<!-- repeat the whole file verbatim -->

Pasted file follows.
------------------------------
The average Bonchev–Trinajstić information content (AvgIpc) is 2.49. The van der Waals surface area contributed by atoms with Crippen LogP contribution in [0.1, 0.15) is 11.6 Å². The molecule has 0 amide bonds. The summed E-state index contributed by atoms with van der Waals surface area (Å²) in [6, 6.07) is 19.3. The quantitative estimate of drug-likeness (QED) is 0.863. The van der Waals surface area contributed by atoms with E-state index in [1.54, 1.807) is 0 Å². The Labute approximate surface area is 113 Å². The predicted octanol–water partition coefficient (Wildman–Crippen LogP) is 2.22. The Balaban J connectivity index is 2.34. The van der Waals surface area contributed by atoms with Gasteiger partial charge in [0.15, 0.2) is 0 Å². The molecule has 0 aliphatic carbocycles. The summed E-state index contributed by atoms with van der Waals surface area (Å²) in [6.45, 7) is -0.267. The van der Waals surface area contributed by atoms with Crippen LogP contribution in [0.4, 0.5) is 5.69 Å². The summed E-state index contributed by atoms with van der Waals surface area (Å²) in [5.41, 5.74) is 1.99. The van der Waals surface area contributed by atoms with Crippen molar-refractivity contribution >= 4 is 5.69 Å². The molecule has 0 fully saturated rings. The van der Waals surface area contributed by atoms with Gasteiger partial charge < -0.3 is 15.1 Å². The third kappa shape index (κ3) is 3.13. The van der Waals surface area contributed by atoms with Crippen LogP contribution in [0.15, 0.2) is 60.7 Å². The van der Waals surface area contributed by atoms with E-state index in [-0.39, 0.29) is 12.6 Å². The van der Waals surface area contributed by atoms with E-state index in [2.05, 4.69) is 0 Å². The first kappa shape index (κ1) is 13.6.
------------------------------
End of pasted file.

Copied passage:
The average Bonchev–Trinajstić information content (AvgIpc) is 2.49. The van der Waals surface area contributed by atoms with Crippen LogP contribution in [0.1, 0.15) is 11.6 Å². The molecule has 0 amide bonds. The summed E-state index contributed by atoms with van der Waals surface area (Å²) in [6, 6.07) is 19.3. The quantitative estimate of drug-likeness (QED) is 0.863. The van der Waals surface area contributed by atoms with E-state index in [1.54, 1.807) is 0 Å². The Labute approximate surface area is 113 Å². The predicted octanol–water partition coefficient (Wildman–Crippen LogP) is 2.22. The Balaban J connectivity index is 2.34. The van der Waals surface area contributed by atoms with Gasteiger partial charge in [0.15, 0.2) is 0 Å². The molecule has 0 aliphatic carbocycles. The summed E-state index contributed by atoms with van der Waals surface area (Å²) in [6.45, 7) is -0.267. The van der Waals surface area contributed by atoms with Crippen LogP contribution in [0.4, 0.5) is 5.69 Å². The summed E-state index contributed by atoms with van der Waals surface area (Å²) in [5.41, 5.74) is 1.99. The van der Waals surface area contributed by atoms with Crippen molar-refractivity contribution >= 4 is 5.69 Å². The molecule has 0 fully saturated rings. The van der Waals surface area contributed by atoms with Gasteiger partial charge < -0.3 is 15.1 Å². The third kappa shape index (κ3) is 3.13. The van der Waals surface area contributed by atoms with Crippen LogP contribution in [0.15, 0.2) is 60.7 Å². The van der Waals surface area contributed by atoms with E-state index in [-0.39, 0.29) is 12.6 Å². The van der Waals surface area contributed by atoms with E-state index in [2.05, 4.69) is 0 Å². The first kappa shape index (κ1) is 13.6.